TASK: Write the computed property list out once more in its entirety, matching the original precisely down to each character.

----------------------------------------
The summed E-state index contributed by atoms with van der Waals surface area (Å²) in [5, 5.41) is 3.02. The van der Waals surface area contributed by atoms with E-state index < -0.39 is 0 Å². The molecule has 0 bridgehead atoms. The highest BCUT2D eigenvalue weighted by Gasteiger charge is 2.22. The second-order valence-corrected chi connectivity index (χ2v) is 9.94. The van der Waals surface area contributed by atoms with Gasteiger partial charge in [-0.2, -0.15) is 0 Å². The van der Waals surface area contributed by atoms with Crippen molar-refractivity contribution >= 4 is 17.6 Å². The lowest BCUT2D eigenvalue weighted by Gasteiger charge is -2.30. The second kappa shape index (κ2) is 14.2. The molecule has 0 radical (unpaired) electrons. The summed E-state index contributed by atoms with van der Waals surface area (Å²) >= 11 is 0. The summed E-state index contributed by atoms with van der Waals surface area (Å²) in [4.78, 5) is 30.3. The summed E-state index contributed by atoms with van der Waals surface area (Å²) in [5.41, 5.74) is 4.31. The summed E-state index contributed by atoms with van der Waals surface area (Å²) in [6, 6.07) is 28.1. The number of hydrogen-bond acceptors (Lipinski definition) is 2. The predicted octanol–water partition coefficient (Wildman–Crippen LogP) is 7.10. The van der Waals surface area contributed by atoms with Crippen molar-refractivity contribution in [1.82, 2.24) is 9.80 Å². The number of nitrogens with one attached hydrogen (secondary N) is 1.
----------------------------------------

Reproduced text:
The summed E-state index contributed by atoms with van der Waals surface area (Å²) in [5, 5.41) is 3.02. The van der Waals surface area contributed by atoms with E-state index < -0.39 is 0 Å². The molecule has 0 bridgehead atoms. The highest BCUT2D eigenvalue weighted by Gasteiger charge is 2.22. The second-order valence-corrected chi connectivity index (χ2v) is 9.94. The van der Waals surface area contributed by atoms with Gasteiger partial charge in [-0.2, -0.15) is 0 Å². The van der Waals surface area contributed by atoms with Crippen molar-refractivity contribution >= 4 is 17.6 Å². The lowest BCUT2D eigenvalue weighted by Gasteiger charge is -2.30. The second kappa shape index (κ2) is 14.2. The molecule has 0 radical (unpaired) electrons. The summed E-state index contributed by atoms with van der Waals surface area (Å²) >= 11 is 0. The summed E-state index contributed by atoms with van der Waals surface area (Å²) in [4.78, 5) is 30.3. The summed E-state index contributed by atoms with van der Waals surface area (Å²) in [5.41, 5.74) is 4.31. The summed E-state index contributed by atoms with van der Waals surface area (Å²) in [6, 6.07) is 28.1. The number of hydrogen-bond acceptors (Lipinski definition) is 2. The predicted octanol–water partition coefficient (Wildman–Crippen LogP) is 7.10. The van der Waals surface area contributed by atoms with Crippen molar-refractivity contribution in [1.82, 2.24) is 9.80 Å². The number of nitrogens with one attached hydrogen (secondary N) is 1.